However, unexpectedly, Svetlana Tikhanovskaya, the wife of Tsikhanouski, managed to register as a presidential candidate, meeting the requirement to secure over 100,000 signatures.
Those who had backed the other two potential candidates joined forces with Tikhanovskaya in the hope of defeating Lukashenko. This united opposition attracted tens of thousands of people to rallies in the leadup to the vote.
Despite Lukashenko’s propaganda machine working against Tikhanovskaya, she rapidly became the face of the new Belarus opposition. An overnight politician, she promised only three things: an end to the regime, the release of political prisoners, and new and free presidential elections to be held within six months.
Although opinion polls are illegal in Belarus, some polls conducted via clandestine methods suggested real support for Lukashenko stood at less than 10 per cent, while over two-thirds of the population were said to back Tikhanovskaya.
Independent exit polls on the day of the election also pointed to a similar split in support, while some polling stations where the members of the electoral commission dared to disobey orders made results publicly available, which also indicated a large majority of people had voted against Lukashenko.
The official results nevertheless put the incumbent President at over 80 per cent. As Joseph Stalin once allegedly observed, “it does not matter how people vote, what matters is who counts the votes”.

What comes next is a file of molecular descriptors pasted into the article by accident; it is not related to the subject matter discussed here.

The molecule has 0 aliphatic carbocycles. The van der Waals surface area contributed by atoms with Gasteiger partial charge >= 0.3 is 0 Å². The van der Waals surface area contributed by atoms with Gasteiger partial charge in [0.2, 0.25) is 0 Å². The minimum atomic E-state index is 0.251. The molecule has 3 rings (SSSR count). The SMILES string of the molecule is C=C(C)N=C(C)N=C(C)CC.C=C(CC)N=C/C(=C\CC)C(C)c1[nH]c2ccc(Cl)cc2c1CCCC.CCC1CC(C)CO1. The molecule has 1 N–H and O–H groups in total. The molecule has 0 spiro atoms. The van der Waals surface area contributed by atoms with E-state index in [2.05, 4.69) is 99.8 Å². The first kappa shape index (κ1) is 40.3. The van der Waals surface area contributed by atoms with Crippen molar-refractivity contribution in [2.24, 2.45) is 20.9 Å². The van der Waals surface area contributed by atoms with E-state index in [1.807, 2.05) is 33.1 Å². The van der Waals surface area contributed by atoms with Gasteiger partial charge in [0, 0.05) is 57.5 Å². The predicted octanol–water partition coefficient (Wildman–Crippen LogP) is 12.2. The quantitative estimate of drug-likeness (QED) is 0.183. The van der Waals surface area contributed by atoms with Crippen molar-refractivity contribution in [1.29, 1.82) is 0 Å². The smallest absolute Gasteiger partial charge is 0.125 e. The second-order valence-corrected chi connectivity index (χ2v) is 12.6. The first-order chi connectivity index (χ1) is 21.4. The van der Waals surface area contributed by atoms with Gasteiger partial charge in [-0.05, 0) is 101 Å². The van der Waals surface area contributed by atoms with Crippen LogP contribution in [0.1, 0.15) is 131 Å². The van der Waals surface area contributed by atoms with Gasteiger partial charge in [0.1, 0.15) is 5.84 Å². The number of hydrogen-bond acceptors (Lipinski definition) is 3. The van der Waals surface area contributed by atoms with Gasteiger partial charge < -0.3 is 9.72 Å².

On this occasion, however, the widespread accusations that electoral fraud had been committed by the authorities could not be silenced. Tens of thousands of citizens took to the streets across the country and among the diaspora, demanding a recount and the removal of Lukashenko from office.
Understanding the protests
Before writing this article, I interviewed several Belarusians who all gave similar accounts when asked why this time the reaction has been so different. The first reason many cited was simply fatigue at Lukashenko’s time in power. Thanks to foreign travel and access to alternative information sources online, it is no secret among citizens that Belarus is a relatively backwards autocracy and many simply want a better chance in life.
Moreover, this year’s election, unlike previous contests, featured a candidate who many people perceived to be a genuine alternative to Lukashenko. Respondents were keen to emphasise that Belarus is a peaceful, quiet nation, lacking a rebellious spirit.